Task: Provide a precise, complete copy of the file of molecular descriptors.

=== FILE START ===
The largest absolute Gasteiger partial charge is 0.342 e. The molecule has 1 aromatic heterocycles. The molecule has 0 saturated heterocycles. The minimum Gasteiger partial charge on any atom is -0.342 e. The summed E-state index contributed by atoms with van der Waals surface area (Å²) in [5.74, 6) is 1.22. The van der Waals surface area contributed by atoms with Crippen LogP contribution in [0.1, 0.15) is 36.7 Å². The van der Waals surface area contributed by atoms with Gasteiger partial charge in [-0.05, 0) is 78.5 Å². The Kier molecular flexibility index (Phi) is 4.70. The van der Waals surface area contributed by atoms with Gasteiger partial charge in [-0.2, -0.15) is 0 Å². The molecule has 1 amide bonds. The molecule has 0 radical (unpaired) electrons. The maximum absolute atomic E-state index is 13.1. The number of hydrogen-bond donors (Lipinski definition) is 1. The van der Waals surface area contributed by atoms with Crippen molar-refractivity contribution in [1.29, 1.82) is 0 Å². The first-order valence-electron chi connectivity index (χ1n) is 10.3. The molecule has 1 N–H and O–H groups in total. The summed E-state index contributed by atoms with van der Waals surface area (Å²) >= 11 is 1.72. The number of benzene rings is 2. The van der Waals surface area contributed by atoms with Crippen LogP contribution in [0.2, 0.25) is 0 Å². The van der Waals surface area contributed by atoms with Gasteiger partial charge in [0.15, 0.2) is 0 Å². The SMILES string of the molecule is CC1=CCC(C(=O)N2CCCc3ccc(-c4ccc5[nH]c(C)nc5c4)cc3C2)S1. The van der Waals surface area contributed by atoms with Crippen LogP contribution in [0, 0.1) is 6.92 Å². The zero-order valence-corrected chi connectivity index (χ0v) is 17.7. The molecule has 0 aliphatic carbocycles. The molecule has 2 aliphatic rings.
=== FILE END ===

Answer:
The largest absolute Gasteiger partial charge is 0.342 e. The molecule has 1 aromatic heterocycles. The molecule has 0 saturated heterocycles. The minimum Gasteiger partial charge on any atom is -0.342 e. The summed E-state index contributed by atoms with van der Waals surface area (Å²) in [5.74, 6) is 1.22. The van der Waals surface area contributed by atoms with Crippen LogP contribution in [0.1, 0.15) is 36.7 Å². The van der Waals surface area contributed by atoms with Gasteiger partial charge in [-0.05, 0) is 78.5 Å². The Kier molecular flexibility index (Phi) is 4.70. The van der Waals surface area contributed by atoms with Gasteiger partial charge in [-0.2, -0.15) is 0 Å². The molecule has 1 amide bonds. The molecule has 0 radical (unpaired) electrons. The maximum absolute atomic E-state index is 13.1. The number of hydrogen-bond donors (Lipinski definition) is 1. The van der Waals surface area contributed by atoms with Crippen molar-refractivity contribution in [1.29, 1.82) is 0 Å². The first-order valence-electron chi connectivity index (χ1n) is 10.3. The molecule has 1 N–H and O–H groups in total. The summed E-state index contributed by atoms with van der Waals surface area (Å²) >= 11 is 1.72. The number of benzene rings is 2. The van der Waals surface area contributed by atoms with Crippen LogP contribution in [0.2, 0.25) is 0 Å². The van der Waals surface area contributed by atoms with Gasteiger partial charge in [0.15, 0.2) is 0 Å². The SMILES string of the molecule is CC1=CCC(C(=O)N2CCCc3ccc(-c4ccc5[nH]c(C)nc5c4)cc3C2)S1. The van der Waals surface area contributed by atoms with Crippen LogP contribution in [0, 0.1) is 6.92 Å². The zero-order valence-corrected chi connectivity index (χ0v) is 17.7. The molecule has 0 aliphatic carbocycles. The molecule has 2 aliphatic rings.